Committee offers further explanation of decision to forgo Palace projects

Members of the city of Mitchell's Events Center Building Committee are offering further explanation of their decision to rule out a Corn Palace renovation, expansion or addition.

Members of the city of Mitchell's Events Center Building Committee are offering further explanation of their decision to rule out a Corn Palace renovation, expansion or addition.

The committee issued a press release in November to announce that it was moving beyond the Corn Palace options. Since then, persistent questions from the public have made it apparent that more explanation is needed, committee members said recently.

The primary reason for ruling out a Corn Palace renovation or expansion, according to committee members and officials from Puetz Corporation, is that neither project could meet all three committee goals of increasing seating capacity to at least 5,000, increasing floor space to at least 30,000 square feet, and maintaining a budget of $15 million or less.

"We looked a number of ways of how you could potentially do it, but in the end you're spending your budget easily and getting a building where you don't meet your seating capacity or your floor-space requirements," said Mark Puetz, of Puetz Corporation.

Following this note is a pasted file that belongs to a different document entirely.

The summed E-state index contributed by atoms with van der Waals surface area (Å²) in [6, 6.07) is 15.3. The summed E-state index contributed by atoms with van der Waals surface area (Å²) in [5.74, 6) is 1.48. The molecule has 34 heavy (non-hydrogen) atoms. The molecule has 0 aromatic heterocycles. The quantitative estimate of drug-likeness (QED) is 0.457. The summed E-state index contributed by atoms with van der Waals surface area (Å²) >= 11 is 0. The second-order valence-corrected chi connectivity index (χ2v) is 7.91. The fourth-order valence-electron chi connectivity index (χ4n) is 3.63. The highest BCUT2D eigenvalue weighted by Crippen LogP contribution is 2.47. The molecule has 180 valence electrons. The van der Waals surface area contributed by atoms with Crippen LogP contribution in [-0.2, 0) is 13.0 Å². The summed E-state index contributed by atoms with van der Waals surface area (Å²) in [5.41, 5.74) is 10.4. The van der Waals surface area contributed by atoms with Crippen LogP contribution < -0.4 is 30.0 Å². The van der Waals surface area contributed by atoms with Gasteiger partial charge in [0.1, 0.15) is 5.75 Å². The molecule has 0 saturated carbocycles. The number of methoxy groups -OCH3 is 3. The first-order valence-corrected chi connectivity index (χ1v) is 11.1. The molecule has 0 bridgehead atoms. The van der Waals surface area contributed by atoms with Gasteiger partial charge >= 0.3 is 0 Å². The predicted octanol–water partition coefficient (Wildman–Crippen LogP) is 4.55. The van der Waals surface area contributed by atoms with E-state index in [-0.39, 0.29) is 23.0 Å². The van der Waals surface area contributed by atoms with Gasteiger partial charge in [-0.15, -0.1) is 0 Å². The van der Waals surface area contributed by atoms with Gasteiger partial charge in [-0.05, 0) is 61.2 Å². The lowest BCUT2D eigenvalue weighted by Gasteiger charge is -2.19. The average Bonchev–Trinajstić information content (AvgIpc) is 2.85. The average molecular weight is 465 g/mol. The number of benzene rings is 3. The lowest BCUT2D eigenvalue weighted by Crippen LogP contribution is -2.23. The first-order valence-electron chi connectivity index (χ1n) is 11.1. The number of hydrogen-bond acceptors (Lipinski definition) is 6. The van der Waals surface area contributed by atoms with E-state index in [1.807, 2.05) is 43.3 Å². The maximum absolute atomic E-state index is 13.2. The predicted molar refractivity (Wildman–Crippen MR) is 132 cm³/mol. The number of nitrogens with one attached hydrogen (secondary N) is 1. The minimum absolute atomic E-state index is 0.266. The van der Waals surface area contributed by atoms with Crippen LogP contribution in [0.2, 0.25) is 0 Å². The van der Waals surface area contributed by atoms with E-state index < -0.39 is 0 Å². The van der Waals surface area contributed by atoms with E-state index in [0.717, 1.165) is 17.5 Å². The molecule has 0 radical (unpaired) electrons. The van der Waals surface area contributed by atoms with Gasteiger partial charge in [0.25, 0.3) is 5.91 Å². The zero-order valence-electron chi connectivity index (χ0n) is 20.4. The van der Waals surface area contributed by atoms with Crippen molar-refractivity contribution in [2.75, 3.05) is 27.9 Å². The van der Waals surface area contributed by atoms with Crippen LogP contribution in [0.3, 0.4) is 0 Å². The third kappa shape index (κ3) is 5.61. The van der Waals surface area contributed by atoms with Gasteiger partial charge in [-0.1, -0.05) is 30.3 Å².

Jon Schmitz, also of Puetz Corporation, said the cost estimates for Corn Palace project designs hit $15 million even before the seating or floor space goals were met.


"We were at the $15 million," Schmitz said. "So, if our range is 15 to 17, and we kind of tossed that around, we haven't met our criteria. We can't get the seating requirements, we can't get the floor space requirements. We don't gain anything."

A renovation in particular could not meet the committee's goals even if the budget were higher, committee members and Puetz officials said.

Their November press release said a renovation could only increase the Palace's seating from 3,200 to 3,800, and its floor space from 9,400 square feet to 14,400. Neither improvement would meet the committee's goals of at least 5,000 seats and at least 30,000 square feet of floor space, which are the levels the committee views as necessary to attract a significant number of lost events and new events to Mitchell.

"To try to fit it in 'the box' didn't work, specifically" Puetz said. "The box would've had to have gotten bigger."